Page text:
Seonna Hong is a Los Angeles-based multi-talented painter, illustrator, writer, animation art director, and Emmy winning artist that we have admired and written about here on AM in the past. We last caught up with her at last year’s Art Basel in Miami where we quite enjoyed a showing of her new paintings. She graciously agreed talk with us about the many facets of of her work, her inspirations, her experience working with Murakami, and more in an interview.

Questions and answers after the jump…

Arrested Motion (AM): We recently had the opportunity to enjoy your work at the PULSE Art Fair during Art Basel Miami Week at the Lebasse Projects booth. Your recent paintings seem to moving in a less figurative direction and for the first time, we saw some text incorporated into your pieces. Is this a conscious decision your part and how would your describe the evolving nature of your imagery?

Seonna Hong (SH): It is both a conscious and an organic decision to have an evolving quality to my work… in much the same way that it happens in real life.  Like when you meet up with an old friend that you haven’t seen for awhile, there are still recognizable traits that are familiar to you, but new things that have gone on in the meantime that continue to shape who they are. Sometimes it’s good, sometimes bad, but it’s propelling them through.  Because my paintings represent what is going on for me personally, my visual vocabulary reflects that… the symbolism of the animals, the landscapes and the framework, and the children that represent a version of ourselves. In my recent paintings the vocabulary is still there, I’m just constructing the sentences a little differently. And then with the text, I’m being more literal (literally) (ha) with my narrative.  While they are things that have been said to me, the sentiment is not exclusive to me.

AM: We noticed that some of your recent work has been created on “found” materials like paint chips. What led you to take this route and is there a philosophy behind utilizing these novel items as your painting surfaces?

SH: I had an interesting conversation with a studio mate of mine about what it meant to be creative… and that resourcefulness could be a large part of that. A really fun part. And how ordinary things could be transformed into something entirely different just in seeing it that way or putting it into another context. My daughter for example, sees faces in cars.  She makes such a game out of it that she asked to drive around a parking garage “for fun.”  So I started looking around my house and studio and wanted to see what looked fun to paint on. I had been collecting paint chips from hardware stores for years… because they looked like candy in a candy store… and decided to start putting them to use… other than as a sample paint color for a wall in your home.

AM: After finishing your education, you started your career by teaching art to children.  This has no doubt helped you formulate your excellent book Animus that we currently own and of which we have gifted many of our friends and their kids.  Of course, one of your most familiar and beloved characters is the little girl that your fans have been able to follow on her adventures through your paintings.  Does this reoccurring girl represent you, or some part of you? What is it about children and the notion of growing up that is most inspiring for your work?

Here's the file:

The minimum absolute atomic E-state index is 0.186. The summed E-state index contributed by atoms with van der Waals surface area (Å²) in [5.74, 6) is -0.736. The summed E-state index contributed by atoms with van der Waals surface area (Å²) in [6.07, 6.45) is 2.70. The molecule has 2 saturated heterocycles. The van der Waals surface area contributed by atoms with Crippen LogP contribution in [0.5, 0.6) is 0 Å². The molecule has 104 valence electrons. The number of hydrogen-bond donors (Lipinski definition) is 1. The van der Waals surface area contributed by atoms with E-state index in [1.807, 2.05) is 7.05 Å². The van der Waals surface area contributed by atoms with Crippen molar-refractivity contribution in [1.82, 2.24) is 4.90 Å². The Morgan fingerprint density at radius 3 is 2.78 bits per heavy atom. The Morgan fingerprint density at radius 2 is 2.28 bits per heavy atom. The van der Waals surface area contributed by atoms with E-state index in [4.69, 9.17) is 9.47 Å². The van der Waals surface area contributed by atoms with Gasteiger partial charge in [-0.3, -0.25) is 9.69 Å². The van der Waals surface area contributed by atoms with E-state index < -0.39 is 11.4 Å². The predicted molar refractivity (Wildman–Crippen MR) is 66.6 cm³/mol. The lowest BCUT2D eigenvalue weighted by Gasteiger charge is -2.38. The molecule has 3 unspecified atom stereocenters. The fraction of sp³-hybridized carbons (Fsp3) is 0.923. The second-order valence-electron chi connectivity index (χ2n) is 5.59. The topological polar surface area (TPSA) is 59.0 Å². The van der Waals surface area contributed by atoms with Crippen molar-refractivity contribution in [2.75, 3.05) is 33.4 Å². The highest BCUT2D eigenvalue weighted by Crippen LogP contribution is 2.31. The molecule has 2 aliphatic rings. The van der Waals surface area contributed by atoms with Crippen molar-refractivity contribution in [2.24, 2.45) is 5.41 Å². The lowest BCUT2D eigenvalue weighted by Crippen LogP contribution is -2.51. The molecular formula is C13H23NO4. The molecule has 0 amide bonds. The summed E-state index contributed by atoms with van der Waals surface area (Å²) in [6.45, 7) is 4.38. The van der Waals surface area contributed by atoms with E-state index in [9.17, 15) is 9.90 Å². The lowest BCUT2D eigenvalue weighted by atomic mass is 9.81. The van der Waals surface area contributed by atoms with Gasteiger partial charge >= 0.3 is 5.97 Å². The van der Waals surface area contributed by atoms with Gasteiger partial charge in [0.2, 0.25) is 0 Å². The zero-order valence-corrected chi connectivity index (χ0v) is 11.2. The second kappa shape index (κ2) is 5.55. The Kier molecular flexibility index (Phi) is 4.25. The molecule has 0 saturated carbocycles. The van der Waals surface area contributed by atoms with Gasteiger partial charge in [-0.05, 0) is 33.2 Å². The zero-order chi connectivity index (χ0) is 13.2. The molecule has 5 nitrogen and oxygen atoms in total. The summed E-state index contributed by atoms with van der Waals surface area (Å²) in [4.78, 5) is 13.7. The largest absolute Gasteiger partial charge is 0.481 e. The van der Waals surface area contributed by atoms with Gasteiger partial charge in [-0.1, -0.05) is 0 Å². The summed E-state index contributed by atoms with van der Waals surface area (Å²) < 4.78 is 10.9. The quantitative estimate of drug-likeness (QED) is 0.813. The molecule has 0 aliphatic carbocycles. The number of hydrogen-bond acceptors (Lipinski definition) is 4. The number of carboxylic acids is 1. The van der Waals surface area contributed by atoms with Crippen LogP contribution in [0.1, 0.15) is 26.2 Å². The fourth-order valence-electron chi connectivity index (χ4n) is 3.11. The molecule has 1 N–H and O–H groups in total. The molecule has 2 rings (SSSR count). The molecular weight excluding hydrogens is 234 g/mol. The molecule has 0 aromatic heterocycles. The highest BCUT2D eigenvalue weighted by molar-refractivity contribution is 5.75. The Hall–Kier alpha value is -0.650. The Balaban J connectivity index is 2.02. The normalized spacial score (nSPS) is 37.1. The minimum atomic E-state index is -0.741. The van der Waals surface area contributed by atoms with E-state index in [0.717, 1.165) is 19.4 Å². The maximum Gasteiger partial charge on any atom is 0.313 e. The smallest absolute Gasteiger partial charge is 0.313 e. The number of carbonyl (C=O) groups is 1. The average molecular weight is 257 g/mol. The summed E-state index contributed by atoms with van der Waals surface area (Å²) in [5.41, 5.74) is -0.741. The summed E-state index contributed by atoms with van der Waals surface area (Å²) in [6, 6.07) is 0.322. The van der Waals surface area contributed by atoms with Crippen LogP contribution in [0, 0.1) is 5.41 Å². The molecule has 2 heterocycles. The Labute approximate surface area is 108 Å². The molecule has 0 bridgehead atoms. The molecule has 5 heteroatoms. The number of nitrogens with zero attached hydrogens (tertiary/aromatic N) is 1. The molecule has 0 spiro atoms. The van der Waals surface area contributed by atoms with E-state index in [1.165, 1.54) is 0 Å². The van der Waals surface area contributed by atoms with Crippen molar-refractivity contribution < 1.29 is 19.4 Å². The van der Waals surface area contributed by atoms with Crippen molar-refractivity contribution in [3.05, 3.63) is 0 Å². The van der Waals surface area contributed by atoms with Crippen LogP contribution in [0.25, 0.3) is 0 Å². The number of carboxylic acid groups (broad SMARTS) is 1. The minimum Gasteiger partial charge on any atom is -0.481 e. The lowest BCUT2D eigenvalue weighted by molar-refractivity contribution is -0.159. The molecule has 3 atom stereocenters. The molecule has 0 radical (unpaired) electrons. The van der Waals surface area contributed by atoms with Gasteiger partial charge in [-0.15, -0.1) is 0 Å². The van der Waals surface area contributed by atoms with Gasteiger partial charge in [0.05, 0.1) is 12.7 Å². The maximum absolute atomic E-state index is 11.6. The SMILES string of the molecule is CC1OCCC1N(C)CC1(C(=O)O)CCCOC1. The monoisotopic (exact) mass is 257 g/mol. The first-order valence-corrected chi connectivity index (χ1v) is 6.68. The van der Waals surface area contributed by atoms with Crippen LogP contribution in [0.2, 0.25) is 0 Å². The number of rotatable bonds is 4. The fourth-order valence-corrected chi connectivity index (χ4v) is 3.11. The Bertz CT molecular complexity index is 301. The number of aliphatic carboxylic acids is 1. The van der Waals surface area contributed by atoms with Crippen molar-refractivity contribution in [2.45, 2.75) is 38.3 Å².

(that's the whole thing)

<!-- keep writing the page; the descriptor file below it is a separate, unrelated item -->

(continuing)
SH: Wow, thank you for the kind words about Animus and for passing it around to your friends. I’ve definitely been influenced by my years of teaching kids, my work in animation and of course being a mother.  The little girl who is the protagonist in my paintings represents a side of me… the instinctual, unedited side… sort of like my “id” I suppose.  I spend a lot of time on the side of my brain that grinds the gears of logic and reason… often to the point of overthinking everything… that it’s a relief to indulge that other side with my art.

AM: We followed with interest your show in Japan in 2008 with Kaikai Kiki and quite enjoyed the body of work you produced for that exhibition. How was your experience working with Murakami and showing in Japan as a solo artist for the first time?

SH: In addition to being a huge inspiration for me, Takashi Murakami has also been a mentor of sorts for me. He’s always been incredibly gracious and supportive and has challenged me to think of my work in a different way, both in scale and context. And, the solo show I did at his gallery in Tokyo was an extension of that. I was able to create works that were the largest I had done to date as well as an installation that I might not have tried had I not had the support to do so. I also approached this work in a different way and that had a lot to do with the conversations Murakami and I had leading up to the show.

AM: Aside from your career as a gallery artist, you have also spent time in the field of animation.  How would you compare the differences and similarities, likes and dislikes when contrasting the two different types of creative output for you?

SH: I basically feel super lucky to be making a living as an artist. And, I feel even luckier that I have both an outlet for my personal work as a gallery artist, and that I get to continually learn and sharpen my skills as a production artist in animation. I like the collaborative aspect of animation… that it’s basically a big giant puzzle and my part of the puzzle is super fun. And, then I also love retreating back to doing my personal work. Both use a different side of my brain and provide a good balance.

AM: Any upcoming shows or projects you can share with your fans?

SH: I have a solo show that I’ll be getting ready for at LeBasse Projects in October!

AM: Thanks for you time Seonna and best of luck with the show.

Discuss Seonna Hong here.